I hate to even post these pictures but just keeping reading.  It gets better.

Perfect time for a break. 



















See.  He's fine.  This part of our story will end, I promise.  And if you are that person going through your rough time or know someone who is and you're wondering at this time, "How is this suppose to help?",  I would answer that question simply by saying that I am no different than you.  I'm no superwoman.  I'm a Mom.  I fell in love, got married, had a child, was a working Mother and learned how to do the diapers, the feedings, the burpings, those dreaded buttons on the infant clothes.  I learned how to read my child's mind and know what they needed before they even asked.  I did nothing any different than any other Mother out there.  So when faced with this challenge I did what any other Mother would do.  I freaked out but eventually stepped up to the challenge and succeeded because that's what us Mothers do.  We care for our children regardless of what the caring consists of.  Many would disagree and say that I'm special or that not all mothers would do what I do, and maybe there are some mothers out there that wouldn't be able to do it.  But I believe those mothers are the exception.  Many don't think they could make it through what me and my husband have been through, but you would be surprised at how much you do make it through.  I met a mother while in the hospital with Brady who's son was there with very similar health stories.  Unlike me, she didn't know of anything until birth.  When I listened to her story I was amazed at her strength thinking there was no way I could have done what she did.  And when she heard my story she thought the same thing about me.  It's all relative.  And you know what?  Her son had a long journey in the hospital just like Brayd, but went home do thrive and be a part of her family and is doing just fine today.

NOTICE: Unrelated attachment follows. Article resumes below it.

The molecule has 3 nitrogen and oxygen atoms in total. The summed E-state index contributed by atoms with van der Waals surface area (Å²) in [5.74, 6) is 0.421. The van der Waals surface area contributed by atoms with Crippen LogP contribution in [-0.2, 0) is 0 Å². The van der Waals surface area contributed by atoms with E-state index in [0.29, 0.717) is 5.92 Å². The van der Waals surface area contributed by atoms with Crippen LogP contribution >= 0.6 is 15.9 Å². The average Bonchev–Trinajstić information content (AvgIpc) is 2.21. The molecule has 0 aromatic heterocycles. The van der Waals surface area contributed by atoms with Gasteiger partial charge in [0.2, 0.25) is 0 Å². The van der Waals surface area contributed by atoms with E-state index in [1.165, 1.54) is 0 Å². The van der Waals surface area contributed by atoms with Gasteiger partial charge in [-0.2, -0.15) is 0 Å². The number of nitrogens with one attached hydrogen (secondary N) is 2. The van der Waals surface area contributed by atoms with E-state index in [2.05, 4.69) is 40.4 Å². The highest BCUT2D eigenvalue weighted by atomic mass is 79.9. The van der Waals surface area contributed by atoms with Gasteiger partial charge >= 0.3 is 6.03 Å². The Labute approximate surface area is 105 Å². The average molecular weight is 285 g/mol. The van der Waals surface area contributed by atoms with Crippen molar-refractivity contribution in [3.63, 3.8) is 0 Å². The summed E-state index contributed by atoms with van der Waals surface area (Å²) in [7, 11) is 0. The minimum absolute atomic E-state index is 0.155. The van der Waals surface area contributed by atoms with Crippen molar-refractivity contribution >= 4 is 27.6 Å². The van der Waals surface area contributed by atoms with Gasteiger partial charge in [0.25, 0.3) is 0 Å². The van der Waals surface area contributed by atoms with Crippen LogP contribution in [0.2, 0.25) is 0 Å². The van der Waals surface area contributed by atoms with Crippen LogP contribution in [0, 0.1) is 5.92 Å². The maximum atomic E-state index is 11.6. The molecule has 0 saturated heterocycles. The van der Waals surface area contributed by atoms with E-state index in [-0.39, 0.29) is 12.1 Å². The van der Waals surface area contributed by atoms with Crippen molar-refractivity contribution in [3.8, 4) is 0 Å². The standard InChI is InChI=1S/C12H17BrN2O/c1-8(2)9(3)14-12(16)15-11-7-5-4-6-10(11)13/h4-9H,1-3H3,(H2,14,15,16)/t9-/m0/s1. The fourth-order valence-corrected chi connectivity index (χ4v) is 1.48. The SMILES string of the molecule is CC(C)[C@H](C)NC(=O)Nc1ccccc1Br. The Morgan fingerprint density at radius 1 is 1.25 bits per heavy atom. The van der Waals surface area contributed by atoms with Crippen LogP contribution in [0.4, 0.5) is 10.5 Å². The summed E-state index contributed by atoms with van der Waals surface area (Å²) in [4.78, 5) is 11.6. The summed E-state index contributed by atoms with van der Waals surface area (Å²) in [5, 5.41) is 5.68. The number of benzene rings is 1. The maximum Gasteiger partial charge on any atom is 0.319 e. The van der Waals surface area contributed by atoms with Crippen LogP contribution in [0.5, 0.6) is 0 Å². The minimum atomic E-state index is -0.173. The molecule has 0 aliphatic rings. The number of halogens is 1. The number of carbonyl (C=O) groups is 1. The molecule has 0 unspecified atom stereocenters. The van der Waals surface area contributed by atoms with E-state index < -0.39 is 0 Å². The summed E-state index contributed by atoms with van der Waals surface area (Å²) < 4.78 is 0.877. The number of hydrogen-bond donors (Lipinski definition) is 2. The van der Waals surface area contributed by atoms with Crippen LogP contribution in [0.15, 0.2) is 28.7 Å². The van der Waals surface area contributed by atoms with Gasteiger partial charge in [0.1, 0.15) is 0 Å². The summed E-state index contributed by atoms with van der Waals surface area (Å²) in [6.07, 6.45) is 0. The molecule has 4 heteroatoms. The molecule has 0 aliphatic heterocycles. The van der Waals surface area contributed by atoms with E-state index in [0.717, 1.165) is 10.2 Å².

So back to our story. . . we eventually moved further and further away from that dreadful Mother's Day which put us further and further away from the critical state that Brady was in.  All the doctor's were "amazed that he survived".  One doctor even told us that if Brady had one more heart defect, he most likely wouldn't have survived in the womb.  Obviously not the happiest of conversations, but it made us that much more proud of Brady who in turn made the doctors start to really see and understand his determination to live.